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View Full Version : Medication/treatment at a one star



LAZ
Oct. 20, 2009, 01:51 PM
I have always operated under the zero drug tolerance policy at a FEI event.

However, this past weekend I saw a horse that was running in the one star come in with a bleeding wound. I saw the vet inject the horse where you would inject for a foot block and look to be suturing the wound. I assumed they were going to withdraw the horse in favor of getting it good and cleaned up & medicated.

However, this horse did indeed continue on Sunday.

I questioned the horse running and was told "only an FEI vet can treat the horse and therefore it must have been legal".

Now, for the record, I hate to see anyone have to withdraw a fit-to-continue horse. However, this seemed to be clearly in contradiction with the rules and I'd like a clarification if anyone has one.

mjrtango93
Oct. 20, 2009, 01:54 PM
Hmmmm I'd be interested in hearing this as well. My friend's horse got a pretty good skin flap at Foxhall on his elbow from some brush, it obviously needed to be closed, so the vet offered to sedate and suture which she would have to withdraw, or to staple with a twitch. He was sound and happy so we opted for the twitch and staples. Had we been able to suture we would have definately done that!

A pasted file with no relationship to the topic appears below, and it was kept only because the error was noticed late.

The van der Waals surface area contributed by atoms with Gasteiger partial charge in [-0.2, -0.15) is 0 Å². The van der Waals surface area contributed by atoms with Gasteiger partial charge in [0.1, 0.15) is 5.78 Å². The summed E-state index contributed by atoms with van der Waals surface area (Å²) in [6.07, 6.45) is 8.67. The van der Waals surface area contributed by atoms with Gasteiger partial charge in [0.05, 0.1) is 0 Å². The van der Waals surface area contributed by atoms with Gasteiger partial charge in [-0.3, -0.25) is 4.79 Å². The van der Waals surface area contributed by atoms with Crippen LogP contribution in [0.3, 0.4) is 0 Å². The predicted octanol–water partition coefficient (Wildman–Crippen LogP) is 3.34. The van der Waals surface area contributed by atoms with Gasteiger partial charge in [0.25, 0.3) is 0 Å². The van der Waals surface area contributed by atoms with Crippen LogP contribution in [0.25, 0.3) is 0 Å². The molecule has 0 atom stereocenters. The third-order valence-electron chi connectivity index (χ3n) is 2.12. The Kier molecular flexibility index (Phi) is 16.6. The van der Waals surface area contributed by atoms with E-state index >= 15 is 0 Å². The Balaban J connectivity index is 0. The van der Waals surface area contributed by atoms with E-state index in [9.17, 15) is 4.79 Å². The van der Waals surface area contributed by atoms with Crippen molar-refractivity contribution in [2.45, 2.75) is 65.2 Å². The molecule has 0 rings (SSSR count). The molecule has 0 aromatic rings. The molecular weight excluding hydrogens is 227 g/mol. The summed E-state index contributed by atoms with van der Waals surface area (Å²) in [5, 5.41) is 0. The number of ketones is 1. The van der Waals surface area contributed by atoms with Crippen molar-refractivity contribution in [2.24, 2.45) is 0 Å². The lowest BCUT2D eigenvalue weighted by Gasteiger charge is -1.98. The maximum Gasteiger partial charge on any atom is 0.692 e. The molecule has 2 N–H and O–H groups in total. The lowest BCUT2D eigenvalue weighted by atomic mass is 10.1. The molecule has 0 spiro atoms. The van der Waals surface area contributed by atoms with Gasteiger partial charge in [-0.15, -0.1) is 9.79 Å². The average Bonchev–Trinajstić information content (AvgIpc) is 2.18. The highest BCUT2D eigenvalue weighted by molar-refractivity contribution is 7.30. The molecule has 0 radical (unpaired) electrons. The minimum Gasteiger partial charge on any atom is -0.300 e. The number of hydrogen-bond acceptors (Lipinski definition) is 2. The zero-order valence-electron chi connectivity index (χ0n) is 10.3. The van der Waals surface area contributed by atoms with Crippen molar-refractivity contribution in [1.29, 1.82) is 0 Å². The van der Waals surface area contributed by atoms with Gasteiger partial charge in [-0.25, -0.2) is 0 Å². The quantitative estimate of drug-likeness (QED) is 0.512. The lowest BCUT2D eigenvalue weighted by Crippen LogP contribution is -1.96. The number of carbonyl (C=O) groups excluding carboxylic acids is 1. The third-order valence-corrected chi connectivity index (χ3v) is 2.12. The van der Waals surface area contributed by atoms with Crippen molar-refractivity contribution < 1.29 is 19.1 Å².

bornfreenowexpensive
Oct. 20, 2009, 01:55 PM
I've known horses to be put on antibiotics at an FEI event.....if it is done with the permission of the FEI vet, I think that there are some things that are allowed.

Even FEI isn't truly zero tolerance. For example, you can compete on gastro guard and on Regumate. You just have to declare that your horse is on them (and is on them for the acceptable reasons) when you arrive.


Perhaps a lower block like that...which is very temporary...is different than a full sedation (which stays in the system for some time). For example, in mjrtango's example...perhaps they couldn't block the elbow effectively so that is why full sedation would have been needed.

Hilary
Oct. 20, 2009, 02:03 PM